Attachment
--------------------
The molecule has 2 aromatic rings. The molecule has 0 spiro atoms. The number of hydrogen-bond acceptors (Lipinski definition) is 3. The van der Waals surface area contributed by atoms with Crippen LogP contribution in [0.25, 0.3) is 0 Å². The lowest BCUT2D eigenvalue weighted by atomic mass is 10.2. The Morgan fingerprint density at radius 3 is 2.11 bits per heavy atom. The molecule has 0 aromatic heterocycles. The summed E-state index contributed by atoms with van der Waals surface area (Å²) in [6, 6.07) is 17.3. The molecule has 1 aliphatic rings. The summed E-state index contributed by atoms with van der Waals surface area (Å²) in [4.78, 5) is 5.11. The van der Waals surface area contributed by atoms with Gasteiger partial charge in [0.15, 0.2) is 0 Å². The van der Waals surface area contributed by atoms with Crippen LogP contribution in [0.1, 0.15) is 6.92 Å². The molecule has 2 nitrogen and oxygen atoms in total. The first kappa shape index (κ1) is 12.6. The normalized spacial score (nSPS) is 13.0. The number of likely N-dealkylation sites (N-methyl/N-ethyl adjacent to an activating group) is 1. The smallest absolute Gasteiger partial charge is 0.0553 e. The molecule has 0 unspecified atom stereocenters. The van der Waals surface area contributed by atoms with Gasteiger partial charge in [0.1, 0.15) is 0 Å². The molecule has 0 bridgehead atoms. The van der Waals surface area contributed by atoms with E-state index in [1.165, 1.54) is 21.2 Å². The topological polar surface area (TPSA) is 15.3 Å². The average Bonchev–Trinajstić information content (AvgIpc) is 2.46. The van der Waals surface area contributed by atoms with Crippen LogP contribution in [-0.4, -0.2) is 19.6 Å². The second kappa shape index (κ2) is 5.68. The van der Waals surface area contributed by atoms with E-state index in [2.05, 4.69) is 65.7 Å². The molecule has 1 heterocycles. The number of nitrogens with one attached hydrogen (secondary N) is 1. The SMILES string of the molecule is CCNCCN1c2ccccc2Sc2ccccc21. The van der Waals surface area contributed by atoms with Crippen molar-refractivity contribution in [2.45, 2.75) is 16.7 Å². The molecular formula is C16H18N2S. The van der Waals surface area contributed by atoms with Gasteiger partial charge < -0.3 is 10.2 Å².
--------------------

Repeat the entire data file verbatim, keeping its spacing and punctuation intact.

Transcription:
The molecule has 2 aromatic rings. The molecule has 0 spiro atoms. The number of hydrogen-bond acceptors (Lipinski definition) is 3. The van der Waals surface area contributed by atoms with Crippen LogP contribution in [0.25, 0.3) is 0 Å². The lowest BCUT2D eigenvalue weighted by atomic mass is 10.2. The Morgan fingerprint density at radius 3 is 2.11 bits per heavy atom. The molecule has 0 aromatic heterocycles. The summed E-state index contributed by atoms with van der Waals surface area (Å²) in [6, 6.07) is 17.3. The molecule has 1 aliphatic rings. The summed E-state index contributed by atoms with van der Waals surface area (Å²) in [4.78, 5) is 5.11. The van der Waals surface area contributed by atoms with Gasteiger partial charge in [0.15, 0.2) is 0 Å². The van der Waals surface area contributed by atoms with Crippen LogP contribution in [0.1, 0.15) is 6.92 Å². The molecule has 2 nitrogen and oxygen atoms in total. The first kappa shape index (κ1) is 12.6. The normalized spacial score (nSPS) is 13.0. The number of likely N-dealkylation sites (N-methyl/N-ethyl adjacent to an activating group) is 1. The smallest absolute Gasteiger partial charge is 0.0553 e. The molecule has 0 unspecified atom stereocenters. The van der Waals surface area contributed by atoms with Gasteiger partial charge in [0.1, 0.15) is 0 Å². The molecule has 0 bridgehead atoms. The van der Waals surface area contributed by atoms with E-state index in [1.165, 1.54) is 21.2 Å². The topological polar surface area (TPSA) is 15.3 Å². The average Bonchev–Trinajstić information content (AvgIpc) is 2.46. The van der Waals surface area contributed by atoms with Crippen LogP contribution in [-0.4, -0.2) is 19.6 Å². The second kappa shape index (κ2) is 5.68. The van der Waals surface area contributed by atoms with E-state index in [2.05, 4.69) is 65.7 Å². The molecule has 1 heterocycles. The number of nitrogens with one attached hydrogen (secondary N) is 1. The SMILES string of the molecule is CCNCCN1c2ccccc2Sc2ccccc21. The van der Waals surface area contributed by atoms with Crippen molar-refractivity contribution in [2.45, 2.75) is 16.7 Å². The molecular formula is C16H18N2S. The van der Waals surface area contributed by atoms with Gasteiger partial charge < -0.3 is 10.2 Å².